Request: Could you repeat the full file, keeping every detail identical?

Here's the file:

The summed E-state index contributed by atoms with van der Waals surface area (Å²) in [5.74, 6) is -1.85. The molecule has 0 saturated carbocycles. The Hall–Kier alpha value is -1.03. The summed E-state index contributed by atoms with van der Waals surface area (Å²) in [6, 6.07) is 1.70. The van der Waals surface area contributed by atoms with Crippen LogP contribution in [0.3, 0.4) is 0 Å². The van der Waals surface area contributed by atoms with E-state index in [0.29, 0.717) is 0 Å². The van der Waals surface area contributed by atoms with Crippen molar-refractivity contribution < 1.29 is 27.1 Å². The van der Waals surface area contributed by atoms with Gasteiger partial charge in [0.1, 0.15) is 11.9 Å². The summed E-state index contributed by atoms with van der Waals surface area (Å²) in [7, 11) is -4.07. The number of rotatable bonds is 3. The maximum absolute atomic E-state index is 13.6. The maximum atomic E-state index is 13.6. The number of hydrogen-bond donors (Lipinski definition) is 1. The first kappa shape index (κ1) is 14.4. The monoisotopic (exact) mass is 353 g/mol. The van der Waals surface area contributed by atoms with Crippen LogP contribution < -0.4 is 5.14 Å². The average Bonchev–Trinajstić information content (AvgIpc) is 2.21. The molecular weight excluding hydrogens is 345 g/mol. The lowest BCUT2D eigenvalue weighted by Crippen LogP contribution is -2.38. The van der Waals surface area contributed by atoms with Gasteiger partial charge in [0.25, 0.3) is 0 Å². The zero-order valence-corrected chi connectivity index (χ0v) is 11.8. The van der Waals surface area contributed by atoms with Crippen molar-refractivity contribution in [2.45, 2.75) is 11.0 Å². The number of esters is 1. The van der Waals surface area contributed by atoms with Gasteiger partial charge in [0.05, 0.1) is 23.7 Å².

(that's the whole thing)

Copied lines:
The summed E-state index contributed by atoms with van der Waals surface area (Å²) in [5.74, 6) is -1.85. The molecule has 0 saturated carbocycles. The Hall–Kier alpha value is -1.03. The summed E-state index contributed by atoms with van der Waals surface area (Å²) in [6, 6.07) is 1.70. The van der Waals surface area contributed by atoms with Crippen LogP contribution in [0.3, 0.4) is 0 Å². The van der Waals surface area contributed by atoms with E-state index in [0.29, 0.717) is 0 Å². The van der Waals surface area contributed by atoms with Crippen molar-refractivity contribution < 1.29 is 27.1 Å². The van der Waals surface area contributed by atoms with Gasteiger partial charge in [0.1, 0.15) is 11.9 Å². The summed E-state index contributed by atoms with van der Waals surface area (Å²) in [7, 11) is -4.07. The number of rotatable bonds is 3. The maximum absolute atomic E-state index is 13.6. The maximum atomic E-state index is 13.6. The number of hydrogen-bond donors (Lipinski definition) is 1. The first kappa shape index (κ1) is 14.4. The monoisotopic (exact) mass is 353 g/mol. The van der Waals surface area contributed by atoms with Crippen LogP contribution < -0.4 is 5.14 Å². The average Bonchev–Trinajstić information content (AvgIpc) is 2.21. The molecular weight excluding hydrogens is 345 g/mol. The lowest BCUT2D eigenvalue weighted by Crippen LogP contribution is -2.38. The van der Waals surface area contributed by atoms with Gasteiger partial charge in [0.25, 0.3) is 0 Å². The zero-order valence-corrected chi connectivity index (χ0v) is 11.8. The van der Waals surface area contributed by atoms with Crippen molar-refractivity contribution in [2.45, 2.75) is 11.0 Å². The number of esters is 1. The van der Waals surface area contributed by atoms with Gasteiger partial charge in [0.05, 0.1) is 23.7 Å².